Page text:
The most effective Hypertension, or high blood pressure (BP) treatments are unique to each individual, so talk to your cardiology physician or NYC’s top cardiologist Dr. Ghalchi at Manhattan Cardiovascular Associates for the best possible plan of action.
Hypertension, or high blood pressure (BP), is often referred to as “the silent killer” because it doesn’t display any cardiovascular symptoms, but can lead to many deadly complications. In the U.S., about 76 million people have high blood pressure — that’s one in three Americans over the age of 18, and the risk increases with age.
While high blood pressure (BP) is deadly, it often flies under the radar. Knowledge, coupled with support and hypertension treatment from cardiologists or heart doctors, provides your best defense against hypertension and the problems it can cause.
Hypertension is a disease in its own right. Secondary hypertension, on the other hand, is a side effect of another medical condition, such as certain hormonal disorders, kidney disease, sleep apnea, pregnancy or obesity. Causes may be more evident, but the consequences can be worse because the underlying condition becomes exacerbated when secondary hypertension goes untreated.
What Makes Any Hypertension So Deadly?
The amount of blood your heart sends out per pump and the size of the arteries that it flows through determine your blood pressure. If the arteries are too narrow or the heart pumps too much blood, you’ll develop high blood pressure.
Blood pressure (BP) is measured by two numbers. The first refers to systolic pressure, which measures pressure while the heart is pumping out blood. The second number, called diastolic pressure, is the level of pressure between heartbeats. 120/80 is considered normal. 140/90 is considered high. Anything at or above 180/110 should be treated as a medical emergency by your doctor or NYC cardiologist.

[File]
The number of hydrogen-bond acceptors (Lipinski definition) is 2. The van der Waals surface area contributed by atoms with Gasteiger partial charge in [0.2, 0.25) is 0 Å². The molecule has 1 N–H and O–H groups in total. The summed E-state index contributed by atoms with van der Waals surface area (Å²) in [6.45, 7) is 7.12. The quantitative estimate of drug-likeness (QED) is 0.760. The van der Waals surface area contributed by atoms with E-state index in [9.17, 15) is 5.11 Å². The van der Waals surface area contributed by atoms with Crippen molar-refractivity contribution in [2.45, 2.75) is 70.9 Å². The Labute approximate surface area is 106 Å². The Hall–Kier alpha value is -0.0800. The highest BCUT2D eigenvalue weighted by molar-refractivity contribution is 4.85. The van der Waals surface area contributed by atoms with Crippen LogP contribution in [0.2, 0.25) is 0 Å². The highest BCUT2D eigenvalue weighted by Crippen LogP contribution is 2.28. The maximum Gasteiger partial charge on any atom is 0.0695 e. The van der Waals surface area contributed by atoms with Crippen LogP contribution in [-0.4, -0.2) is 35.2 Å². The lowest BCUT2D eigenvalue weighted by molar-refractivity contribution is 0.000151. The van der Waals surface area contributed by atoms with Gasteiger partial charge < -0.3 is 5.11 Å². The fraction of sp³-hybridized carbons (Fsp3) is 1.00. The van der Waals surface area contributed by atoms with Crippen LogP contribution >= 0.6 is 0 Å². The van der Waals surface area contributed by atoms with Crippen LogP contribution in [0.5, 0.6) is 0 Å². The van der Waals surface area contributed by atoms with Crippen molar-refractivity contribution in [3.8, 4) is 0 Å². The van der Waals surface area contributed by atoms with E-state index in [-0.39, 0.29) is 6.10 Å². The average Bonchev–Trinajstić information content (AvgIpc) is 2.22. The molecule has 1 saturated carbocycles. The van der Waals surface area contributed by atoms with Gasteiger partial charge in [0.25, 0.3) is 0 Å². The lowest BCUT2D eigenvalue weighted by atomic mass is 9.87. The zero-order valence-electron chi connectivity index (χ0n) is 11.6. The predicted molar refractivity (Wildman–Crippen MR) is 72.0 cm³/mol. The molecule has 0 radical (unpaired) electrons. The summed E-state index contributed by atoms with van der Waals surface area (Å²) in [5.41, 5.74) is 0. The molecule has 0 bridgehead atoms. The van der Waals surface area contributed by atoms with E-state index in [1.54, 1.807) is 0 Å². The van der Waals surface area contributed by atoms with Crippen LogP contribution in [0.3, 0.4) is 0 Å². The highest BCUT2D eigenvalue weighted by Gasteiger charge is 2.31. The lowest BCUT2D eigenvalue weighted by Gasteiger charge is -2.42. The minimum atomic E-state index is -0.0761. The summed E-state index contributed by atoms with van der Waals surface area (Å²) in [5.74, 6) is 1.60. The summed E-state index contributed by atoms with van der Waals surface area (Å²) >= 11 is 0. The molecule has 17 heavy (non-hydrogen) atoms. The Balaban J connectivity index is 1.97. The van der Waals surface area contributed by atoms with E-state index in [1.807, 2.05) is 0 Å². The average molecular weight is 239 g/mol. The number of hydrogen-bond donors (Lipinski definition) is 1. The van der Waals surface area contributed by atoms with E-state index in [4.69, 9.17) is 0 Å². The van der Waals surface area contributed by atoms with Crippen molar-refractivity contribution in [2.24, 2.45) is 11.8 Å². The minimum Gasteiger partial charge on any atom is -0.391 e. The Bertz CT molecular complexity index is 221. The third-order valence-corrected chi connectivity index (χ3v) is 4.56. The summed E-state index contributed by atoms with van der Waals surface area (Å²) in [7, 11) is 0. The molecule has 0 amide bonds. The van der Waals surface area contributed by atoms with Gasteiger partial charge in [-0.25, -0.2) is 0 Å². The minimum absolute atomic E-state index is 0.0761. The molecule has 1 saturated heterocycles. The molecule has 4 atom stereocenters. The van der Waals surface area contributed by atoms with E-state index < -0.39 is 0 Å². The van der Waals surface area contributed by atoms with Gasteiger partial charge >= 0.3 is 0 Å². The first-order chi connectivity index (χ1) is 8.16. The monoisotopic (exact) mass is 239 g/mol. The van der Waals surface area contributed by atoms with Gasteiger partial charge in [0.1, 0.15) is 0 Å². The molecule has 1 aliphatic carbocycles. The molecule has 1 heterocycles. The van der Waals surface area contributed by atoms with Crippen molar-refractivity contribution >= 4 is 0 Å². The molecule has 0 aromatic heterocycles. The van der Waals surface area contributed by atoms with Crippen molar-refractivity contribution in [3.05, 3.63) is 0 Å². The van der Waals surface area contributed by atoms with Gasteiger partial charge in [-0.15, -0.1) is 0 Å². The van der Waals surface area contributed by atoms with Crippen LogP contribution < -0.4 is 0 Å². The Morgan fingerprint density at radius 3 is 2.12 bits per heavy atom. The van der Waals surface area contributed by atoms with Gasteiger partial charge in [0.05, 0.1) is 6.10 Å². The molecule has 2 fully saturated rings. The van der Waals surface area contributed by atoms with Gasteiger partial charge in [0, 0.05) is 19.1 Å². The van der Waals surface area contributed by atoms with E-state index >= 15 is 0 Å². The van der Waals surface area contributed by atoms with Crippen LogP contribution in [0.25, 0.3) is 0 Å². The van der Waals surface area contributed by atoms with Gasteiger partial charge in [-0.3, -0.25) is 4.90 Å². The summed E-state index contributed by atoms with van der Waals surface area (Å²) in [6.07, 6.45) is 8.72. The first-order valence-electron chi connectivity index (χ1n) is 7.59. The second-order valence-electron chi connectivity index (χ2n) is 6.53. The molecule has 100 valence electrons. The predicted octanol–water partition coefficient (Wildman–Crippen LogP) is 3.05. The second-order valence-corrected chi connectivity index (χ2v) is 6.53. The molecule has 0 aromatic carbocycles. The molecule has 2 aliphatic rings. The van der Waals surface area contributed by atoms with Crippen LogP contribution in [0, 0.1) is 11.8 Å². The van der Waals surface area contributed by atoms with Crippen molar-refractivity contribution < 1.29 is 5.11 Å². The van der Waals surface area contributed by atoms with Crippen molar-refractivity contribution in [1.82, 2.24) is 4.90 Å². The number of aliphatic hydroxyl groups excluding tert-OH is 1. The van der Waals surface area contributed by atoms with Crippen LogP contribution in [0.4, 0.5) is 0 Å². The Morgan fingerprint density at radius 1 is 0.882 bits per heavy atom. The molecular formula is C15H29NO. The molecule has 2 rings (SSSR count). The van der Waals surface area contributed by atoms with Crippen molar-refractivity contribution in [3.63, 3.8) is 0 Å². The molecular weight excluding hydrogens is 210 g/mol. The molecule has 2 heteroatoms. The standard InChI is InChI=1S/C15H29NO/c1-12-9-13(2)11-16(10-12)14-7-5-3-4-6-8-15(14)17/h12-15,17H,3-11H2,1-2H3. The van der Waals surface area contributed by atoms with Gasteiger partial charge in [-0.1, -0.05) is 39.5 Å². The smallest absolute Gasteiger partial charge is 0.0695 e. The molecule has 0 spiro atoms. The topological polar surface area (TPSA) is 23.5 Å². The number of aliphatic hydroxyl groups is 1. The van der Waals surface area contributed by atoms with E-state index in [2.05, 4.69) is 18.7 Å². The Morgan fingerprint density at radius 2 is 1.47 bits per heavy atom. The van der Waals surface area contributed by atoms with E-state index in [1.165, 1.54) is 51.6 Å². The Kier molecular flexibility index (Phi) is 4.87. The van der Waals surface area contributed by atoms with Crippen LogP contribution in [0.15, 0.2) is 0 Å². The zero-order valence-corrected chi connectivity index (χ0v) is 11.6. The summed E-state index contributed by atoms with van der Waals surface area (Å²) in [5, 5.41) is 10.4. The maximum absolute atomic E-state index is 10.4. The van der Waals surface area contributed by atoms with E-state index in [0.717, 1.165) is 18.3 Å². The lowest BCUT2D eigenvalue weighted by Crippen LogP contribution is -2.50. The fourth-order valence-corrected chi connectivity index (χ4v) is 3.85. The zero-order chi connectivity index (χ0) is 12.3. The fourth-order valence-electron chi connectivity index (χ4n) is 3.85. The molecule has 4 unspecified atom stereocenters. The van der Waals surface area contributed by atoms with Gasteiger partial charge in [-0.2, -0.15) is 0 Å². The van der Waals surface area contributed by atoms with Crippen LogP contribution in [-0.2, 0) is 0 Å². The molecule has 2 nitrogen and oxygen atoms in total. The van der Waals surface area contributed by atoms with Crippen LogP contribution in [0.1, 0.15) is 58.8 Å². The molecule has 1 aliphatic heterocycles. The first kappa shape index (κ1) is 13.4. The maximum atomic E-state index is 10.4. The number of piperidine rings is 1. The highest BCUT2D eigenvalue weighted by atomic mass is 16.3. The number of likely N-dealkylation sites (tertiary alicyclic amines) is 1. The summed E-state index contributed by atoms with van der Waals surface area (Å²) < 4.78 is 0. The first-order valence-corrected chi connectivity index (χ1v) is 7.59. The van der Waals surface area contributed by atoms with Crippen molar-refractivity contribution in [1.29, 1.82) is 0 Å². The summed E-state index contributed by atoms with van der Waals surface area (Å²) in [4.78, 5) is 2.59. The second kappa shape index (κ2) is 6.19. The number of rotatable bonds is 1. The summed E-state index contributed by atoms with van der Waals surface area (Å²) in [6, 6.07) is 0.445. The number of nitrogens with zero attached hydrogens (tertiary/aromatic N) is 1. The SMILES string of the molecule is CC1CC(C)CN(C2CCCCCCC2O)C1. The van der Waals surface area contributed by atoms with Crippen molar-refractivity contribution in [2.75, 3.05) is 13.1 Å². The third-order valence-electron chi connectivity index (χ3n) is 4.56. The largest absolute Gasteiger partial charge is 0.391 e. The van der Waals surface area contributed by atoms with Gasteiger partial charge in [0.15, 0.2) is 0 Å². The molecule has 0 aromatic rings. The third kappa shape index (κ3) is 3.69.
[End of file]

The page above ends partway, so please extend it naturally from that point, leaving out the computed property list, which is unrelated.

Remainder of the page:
Risks Should Be Taken Seriously
Hypertension can damage many different parts of your body and lead to serious complications. The main factors are how high your blood pressure is and how long it goes unaddressed.
- Hypertension is the leading cause of stroke, which occur when the brain is deprived of blood. High blood pressure weakens the arteries that bring blood to the brain.
- Heart failure, in which the heart isn’t able to pump blood effectively to the body, can occur because high blood pressure (BP) makes the heart overwork all the time.
- Aneurysms form when arteries that have been weakened by high blood pressure bulge out and even rupture, which can be fatal.
- Coronary artery disease, which impairs blood flow to the heart, and heart attacks, which can be a result, are both risks associated with hypertension.
- Hypertension can also damage the heart’s electrical signaling, which sometimes leads to arrhythmias and cardiac arrest, which stops heart function and is often fatal.
Long-standing, untreated hypertension can damage every part of the body, including the eyes, kidneys, and genital system. The biggest problem is that the underlying issue goes unnoticed.
Early Detection Required
It may seem like all that’s required to diagnose high blood pressure is one measurement in cardiologists office, but that can be misleading. Your blood pressure fluctuates throughout the day. It’s normal for it to be higher in certain situations and lower in others.
In “white coat hypertension,” for example, patients have a high blood pressure as measured in a cardiologists or heart doctor’s office, but a normal blood pressure at home. The opposite, “masked blood pressure,” is when the patient has high measurements at home, but normal measurements in a clinical cardiology setting or by cardiovascular doctors.
Because of these and other complications, blood pressure (BP) is often tracked over a period of time in cardiologists facility or using a portable device to determine if a diagnosis of hypertension is appropriate. Ambulatory blood pressure monitoring allows you to go about your daily life while a portable cardiac device measures your blood pressure at set intervals. This device shows daily patterns, tracks the effectiveness of medication and eliminates the complications from a typical clinical, doctor setting.